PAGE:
Wednesday, November 30, 2011

Nor In The Public Interest

SEC v Citigroup[The Court] is required, even after giving substantial deference to the views of the administrative agency, to be satisfied that it is not being used as a tool to enforce an agreement that is unfair, unreasonable, inadequate, or in contravention of the public interest. ... Applying these standards to the case in hand, the Court concludes, regretfully, that the proposed Consent Judgment is neither fair, nor reasonable, nor adequate, nor in the public interest. ...

As for common experience, a consent judgment that does not involve any admissions and that results in only very modest penalties is just as frequently viewed, particularly in the business community, as a cost of doing business imposed by having to maintain a working relationship with a regulatory agency .... If the allegations of the Complaint are true, this is a very good deal for Citigroup; and, even if they are untrue, it is a mild and modest cost of doing business.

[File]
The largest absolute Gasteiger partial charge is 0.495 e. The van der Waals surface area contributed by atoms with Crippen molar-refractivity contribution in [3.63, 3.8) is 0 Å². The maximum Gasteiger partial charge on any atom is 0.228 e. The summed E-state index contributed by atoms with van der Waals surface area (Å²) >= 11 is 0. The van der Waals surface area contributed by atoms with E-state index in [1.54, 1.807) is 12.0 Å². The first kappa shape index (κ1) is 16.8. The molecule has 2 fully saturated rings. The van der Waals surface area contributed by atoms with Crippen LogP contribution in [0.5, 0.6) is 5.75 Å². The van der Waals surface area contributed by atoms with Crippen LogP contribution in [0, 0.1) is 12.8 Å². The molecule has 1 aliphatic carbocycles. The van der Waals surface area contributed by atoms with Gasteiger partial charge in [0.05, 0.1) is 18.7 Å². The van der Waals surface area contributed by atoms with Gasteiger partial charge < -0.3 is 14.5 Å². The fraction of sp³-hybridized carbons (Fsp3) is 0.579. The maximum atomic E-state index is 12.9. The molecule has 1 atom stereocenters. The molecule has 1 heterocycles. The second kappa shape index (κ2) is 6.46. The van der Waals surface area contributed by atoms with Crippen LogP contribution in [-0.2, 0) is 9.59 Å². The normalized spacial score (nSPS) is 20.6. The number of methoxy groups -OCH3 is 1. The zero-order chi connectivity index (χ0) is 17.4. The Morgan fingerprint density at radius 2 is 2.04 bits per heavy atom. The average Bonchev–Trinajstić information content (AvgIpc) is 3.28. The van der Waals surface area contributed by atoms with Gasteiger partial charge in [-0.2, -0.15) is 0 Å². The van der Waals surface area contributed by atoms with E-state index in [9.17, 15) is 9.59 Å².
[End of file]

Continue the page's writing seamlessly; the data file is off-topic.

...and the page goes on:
-- US District Court Judge Jed S. Rakoff, rejecting a settlement between the SEC and CitiGroup, in which CitiGroup is accused of both selling and shorting bad investments for a $160 million profit while investors lost $700 million, 28 November 2011

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